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Sneaky babies learn to lie before they learn to talk: study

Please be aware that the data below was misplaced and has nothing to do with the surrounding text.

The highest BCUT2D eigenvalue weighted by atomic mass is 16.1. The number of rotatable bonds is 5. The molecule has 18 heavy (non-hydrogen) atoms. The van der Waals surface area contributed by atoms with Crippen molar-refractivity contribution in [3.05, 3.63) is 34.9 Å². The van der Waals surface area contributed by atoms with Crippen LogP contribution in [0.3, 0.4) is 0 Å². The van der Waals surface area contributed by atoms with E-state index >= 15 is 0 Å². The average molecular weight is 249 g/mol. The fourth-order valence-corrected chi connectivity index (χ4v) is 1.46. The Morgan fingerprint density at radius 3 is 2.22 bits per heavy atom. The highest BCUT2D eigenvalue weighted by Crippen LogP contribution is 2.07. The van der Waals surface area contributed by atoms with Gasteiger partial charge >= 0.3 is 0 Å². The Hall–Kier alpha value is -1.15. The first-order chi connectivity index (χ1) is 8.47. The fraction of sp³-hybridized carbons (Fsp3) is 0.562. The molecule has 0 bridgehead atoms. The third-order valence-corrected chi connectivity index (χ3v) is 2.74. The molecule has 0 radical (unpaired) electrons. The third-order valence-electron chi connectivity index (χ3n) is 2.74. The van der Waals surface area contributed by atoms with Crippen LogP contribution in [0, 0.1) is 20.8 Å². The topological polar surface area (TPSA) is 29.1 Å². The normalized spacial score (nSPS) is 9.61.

Babies aren’t as innocent as they look, according to new research out of the United Kingdom.    Sweet little infants actually learn to deceive before they can talk, says University of Portsmouth psychology department head Vasudevi Reddy in a study that challenges traditional notions of innocence while confirming many parents’ suspicions about their sneaky babies.    Most psychologists have believed children cannot really lie until about four years of age.    But after dozens of interviews with parents, and years spent observing children, Reddy has determined infants as young as seven months are quite skilled at pulling the wool over their parents’ eyes.    Rather than being a sign that your child is the next James Frey or Richard Nixon, Reddy says, baby lies are simply part of learning social interaction.    Long before children can understand complex ideas about truth and deception, Reddy writes in the April issue of Philosophical Transactions of the Royal Society, “they are engaging in subtle manipulations of their own and others’ actions, which succeed in deceiving others at least temporarily.”    There was the 11-month-old who, caught in the act of reaching for the forbidden soil of a house plant, quickly turned his outstretched hand into a wave, his mother reported to Reddy, “as though he was saying, ‘Oh, I wasn’t really going to touch the soil, Mom, I was waving at you.’”    Babies also seem to think they are masters of the Jedi mind trick, using steady eye contact as a distraction technique.    Another 11-month-old, upon being presented with toast she didn’t want to eat, would hold eye contact with her mother while discreetly chucking the toast onto the floor.    “She’s very sneaky,” the mother told Reddy, “she thinks you can’t see it.”

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